The helminth parasites of sheep and cattle are classified into nematodes, trematodes, and cestodes. In everyday language these are roundworms, flukes, and tapeworms.
Climate is the major factor determining the development of free-living parasites, and it affects different species of parasites differently. It also affects the survival of the parasites; for example, as temperature varies from warm to cold, and levels of soil and plant moisture vary from moist to dry, populations of the free-living stages of parasites fluctuate. The differential effects of climate for different species of nematodes explains why haemon-chosis is the common parasitic disease in summer-rainfall areas and oster-tagiosis is the common one in winter-rainfall areas (Cole, 1986).
Most helminth parasites undergo a period of development outside the host before becoming infective for another host. During this time in the outside world, the rate of their development and chances of survival are influenced by climatic and other environmental factors.
The rate of development of the extra-host stages tends to rise with increasing temperature. Moisture is required for survival, and extreme desiccation is usually lethal. In the wetter parts of the tropics, extra-host stages are seldom exposed for long to the destructive effects of desiccation, and temperatures are commonly optimal throughout the year. Under these conditions, the survival rate of parasitic forms outside the host is high; they develop rapidly to the infective stage and large populations are established. Even where prolonged dry seasons alternate with very short wet seasons, the extra-host stages of many endoparasites can take full advantage of the warm, wet conditions associated with the latter, while the adult stages which subsequently develop within the host are well protected and safely carried over to the ensuing dry season.
Roundworms or nematodes generally cause major trouble to livestock in tropical areas. The level of parasitism in grazing animals depends to a large extent on the numbers of free-living stages on the pasture. Climate and pasture management affect the survival of these free-living stages of gastrointestinal nematodes. Roundworms or nematodes require oxygen, warmth, and moisture for their development and completion of their full life cycles. They are susceptible to desiccation. In areas where the dry season is prolonged and severe, pastures are often free of infection long before the beginning of the rains. In such areas worm infection is carried over from one wet season to the next by infected carrier animals.
In Australia, the most important parasite in the summer-rainfall region is Haemonchus contortus, while in the winter-rainfall region, the most important are Ostertagia spp., Trichostrongylus spp., and Chabertia ovina (Cole, 1986).
The relationship between climate and gastrointestinal parasites is well established. Temperature is negatively correlated with the level of pasture infectivity (except for Trichostrongylus), and rainfall is positively correlated with pasture infectivity. The number of larvae of gastrointestinal nematodes recovered per kilogram of grass in the grazing lands of Mexico in the dry season was significantly lower than during the rainy season (Hernandez, Prats, and Ruiz, 1992).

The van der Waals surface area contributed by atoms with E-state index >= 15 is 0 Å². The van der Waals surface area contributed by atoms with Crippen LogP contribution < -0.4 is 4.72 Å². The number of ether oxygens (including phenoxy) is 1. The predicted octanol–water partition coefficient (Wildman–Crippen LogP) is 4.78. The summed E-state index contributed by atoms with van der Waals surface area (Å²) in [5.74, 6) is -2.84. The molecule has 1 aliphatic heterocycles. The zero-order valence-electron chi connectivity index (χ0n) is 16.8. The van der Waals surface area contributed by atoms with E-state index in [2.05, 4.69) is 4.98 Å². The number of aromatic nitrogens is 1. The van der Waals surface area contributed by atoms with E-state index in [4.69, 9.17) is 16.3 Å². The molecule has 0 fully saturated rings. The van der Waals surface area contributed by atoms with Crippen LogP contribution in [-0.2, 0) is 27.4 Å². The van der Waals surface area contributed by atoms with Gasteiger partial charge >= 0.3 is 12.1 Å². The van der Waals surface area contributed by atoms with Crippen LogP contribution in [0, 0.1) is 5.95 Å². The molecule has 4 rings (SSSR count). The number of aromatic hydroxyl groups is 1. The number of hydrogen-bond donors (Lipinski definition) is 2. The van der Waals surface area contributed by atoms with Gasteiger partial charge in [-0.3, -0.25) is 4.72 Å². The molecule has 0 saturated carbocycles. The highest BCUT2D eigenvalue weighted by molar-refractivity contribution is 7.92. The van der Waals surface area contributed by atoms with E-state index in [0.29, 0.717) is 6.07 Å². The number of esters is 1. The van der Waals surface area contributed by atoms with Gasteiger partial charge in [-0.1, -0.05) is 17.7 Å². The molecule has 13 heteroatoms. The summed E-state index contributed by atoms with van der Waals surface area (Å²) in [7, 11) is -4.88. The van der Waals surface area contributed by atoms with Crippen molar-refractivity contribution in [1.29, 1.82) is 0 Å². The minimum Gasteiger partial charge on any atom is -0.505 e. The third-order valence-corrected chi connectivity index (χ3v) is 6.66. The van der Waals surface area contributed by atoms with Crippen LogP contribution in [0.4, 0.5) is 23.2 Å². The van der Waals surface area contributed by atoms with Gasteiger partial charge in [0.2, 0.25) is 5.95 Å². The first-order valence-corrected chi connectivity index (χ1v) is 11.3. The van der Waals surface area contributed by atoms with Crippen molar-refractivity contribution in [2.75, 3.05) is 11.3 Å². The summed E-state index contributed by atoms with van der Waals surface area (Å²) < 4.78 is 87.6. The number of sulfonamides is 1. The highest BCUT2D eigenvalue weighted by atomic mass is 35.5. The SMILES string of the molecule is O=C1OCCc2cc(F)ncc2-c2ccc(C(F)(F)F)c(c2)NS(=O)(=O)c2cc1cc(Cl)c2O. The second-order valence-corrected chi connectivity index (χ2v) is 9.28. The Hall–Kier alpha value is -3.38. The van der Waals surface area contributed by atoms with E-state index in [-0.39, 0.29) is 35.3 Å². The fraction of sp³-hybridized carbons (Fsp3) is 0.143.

Examination of the pattern of pasture contamination and the influence of some climatic factors on the development of ovine trichostrongyles in dry pastures of central Spain revealed two peaks of pasture contamination, from midwinter to early spring, and from midautumn to early winter (Romero, Valcarcel, and Vazquez, 1997).
In the Western Australian Mediterranean climate of hot, dry summers and cool, wet winters, the relative prevalence of Trichostrongylus vitrinus, T. colubriformis, and T. rugatus in sheep are closely correlated with the weather conditions of the region. The prevalence of T. colubriformis was positively correlated with the mean autumn, winter, and spring temperatures. There were suggestions of an association between the amount of rainfall of a locality and prevalence of T. colubriformis. The prevalence of T. rugatus was not correlated with the temperature of any season but was negatively correlated with the mean annual rainfall and length of growing season of a locality (De Chaneet and Dunsmore, 1988).
Fluke or trematode infections are found in all species of domestic animals, including poultry, but cattle and sheep are the principal victims. Flukes are prevalent in most animal and sheep grazing areas of the world.
Fluke commonly use a water snail as an intermediate host. Infection with this species is associated with stock grazing in land that may be infested by migrating snails. The level of infestation with liver fluke is often heaviest following rain, flooding, and irrigation, though in areas of limited infestation, such as banks of streams or dams, it is heaviest in dry times when animals graze these areas more closely.
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